The objective is to find the means by which the Voynich Manuscript (Ms) may be translated.
In order to achieve this we intend to follow the migration path of three distinct, yet related tribes who travelled from northern India to the borders of Europe.
The Rom, the Dom and the Lom.
Source: points of compass.
And as it is with any proposition, there are matters that must be dealt with.
“It is now, we believe, generally admitted that Hindostan is the natural country of the Gypsies; and of the three dialects generally used in that country, the language of the Surat, the ancient Sarashtra, resembles the most nearly that used by his people (sic).”
Source: Deardon’s Miscellany
On reaching northern Mesopotamia and the eastern boundary of the Byzantine Empire towards the end of the tenth and beginning of the eleventh century they split into three groups. The ben speaking Dom who took the southern route or stayed in the Middle East, and two phen speaking groups, the Lom, who went north and the Rom, who took the western route.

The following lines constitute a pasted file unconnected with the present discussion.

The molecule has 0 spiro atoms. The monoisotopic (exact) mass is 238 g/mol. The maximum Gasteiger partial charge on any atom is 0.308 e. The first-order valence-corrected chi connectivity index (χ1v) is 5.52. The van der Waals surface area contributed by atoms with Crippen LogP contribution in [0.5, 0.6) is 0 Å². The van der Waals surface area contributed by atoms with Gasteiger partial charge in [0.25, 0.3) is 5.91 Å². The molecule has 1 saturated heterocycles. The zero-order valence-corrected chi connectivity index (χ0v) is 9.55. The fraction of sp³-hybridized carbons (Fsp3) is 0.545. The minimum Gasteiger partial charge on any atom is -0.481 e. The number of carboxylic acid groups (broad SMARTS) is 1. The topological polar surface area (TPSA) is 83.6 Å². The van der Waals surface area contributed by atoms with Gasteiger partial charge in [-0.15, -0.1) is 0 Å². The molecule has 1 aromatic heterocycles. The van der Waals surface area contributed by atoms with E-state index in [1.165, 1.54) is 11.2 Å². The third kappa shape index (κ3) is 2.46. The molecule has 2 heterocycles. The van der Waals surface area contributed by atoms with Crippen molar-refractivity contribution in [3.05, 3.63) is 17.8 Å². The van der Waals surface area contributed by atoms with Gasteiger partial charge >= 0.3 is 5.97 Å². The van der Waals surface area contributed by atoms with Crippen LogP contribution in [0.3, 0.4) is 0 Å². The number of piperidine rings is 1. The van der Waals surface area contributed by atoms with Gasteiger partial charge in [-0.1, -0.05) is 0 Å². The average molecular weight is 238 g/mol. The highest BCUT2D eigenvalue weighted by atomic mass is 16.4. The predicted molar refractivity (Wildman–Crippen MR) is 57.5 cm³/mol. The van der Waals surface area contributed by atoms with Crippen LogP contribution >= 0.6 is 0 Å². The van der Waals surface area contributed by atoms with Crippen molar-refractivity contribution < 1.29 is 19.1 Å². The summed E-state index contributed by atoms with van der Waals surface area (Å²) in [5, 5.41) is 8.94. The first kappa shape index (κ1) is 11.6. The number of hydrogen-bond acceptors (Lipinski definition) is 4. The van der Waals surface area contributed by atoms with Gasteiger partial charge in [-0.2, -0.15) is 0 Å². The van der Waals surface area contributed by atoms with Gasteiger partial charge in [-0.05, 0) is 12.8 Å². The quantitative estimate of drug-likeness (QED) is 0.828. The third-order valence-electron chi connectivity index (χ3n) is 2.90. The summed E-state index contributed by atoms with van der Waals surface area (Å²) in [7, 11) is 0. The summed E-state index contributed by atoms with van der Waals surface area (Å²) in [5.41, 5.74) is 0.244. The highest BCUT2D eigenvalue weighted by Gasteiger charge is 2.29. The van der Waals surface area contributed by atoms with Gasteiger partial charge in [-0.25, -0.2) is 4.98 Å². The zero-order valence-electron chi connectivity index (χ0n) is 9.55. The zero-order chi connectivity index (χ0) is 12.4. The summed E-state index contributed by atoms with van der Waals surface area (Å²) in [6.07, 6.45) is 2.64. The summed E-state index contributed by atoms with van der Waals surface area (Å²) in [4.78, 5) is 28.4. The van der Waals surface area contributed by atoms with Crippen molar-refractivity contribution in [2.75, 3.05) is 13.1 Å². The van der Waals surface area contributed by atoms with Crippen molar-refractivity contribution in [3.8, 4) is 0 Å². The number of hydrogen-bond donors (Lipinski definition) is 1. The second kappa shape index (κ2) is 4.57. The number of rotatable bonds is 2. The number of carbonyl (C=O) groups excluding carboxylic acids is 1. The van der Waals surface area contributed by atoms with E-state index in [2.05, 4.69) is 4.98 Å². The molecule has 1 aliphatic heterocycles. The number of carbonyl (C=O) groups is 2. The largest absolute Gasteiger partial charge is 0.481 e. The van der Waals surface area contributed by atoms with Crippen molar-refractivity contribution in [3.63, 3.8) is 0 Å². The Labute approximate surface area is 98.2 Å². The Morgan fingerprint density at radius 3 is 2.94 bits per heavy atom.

Source: Gypsies in the Ottoman Empire: A Contribution to the History of the Balkans by Elena Marushiakova, Veselin Popov. Oct 2016.
The Dom and the Lom are not Rom, they are two other populations of Indian origin who migrated earlier and never reached Europe. There is no record of any written language(s), although there are several suggestions for Romani, including one based on Devanagari
Source: Ian Hancock, Professor, Department of Linguistics, College of Liberal Arts, University of Texas.
Based on language, Roma are divided into three populations. They are the Domari of the Middle East and Eastern Europe (the Dom), the Lomarvren of Central Europe (the Lom), and the Romani of Western Europe (the Rom). There is no universal written Romani language in use by all Roma. However, the codification of a constructed, standardized dialect is currently in progress by members of the Linguistic Commission of the International Romani Union.
Source: Kemal Vural Tarlan – authors the Middle East Gypsies website
A journey of a thousand miles begins with a single step.
Source: Lao Tzu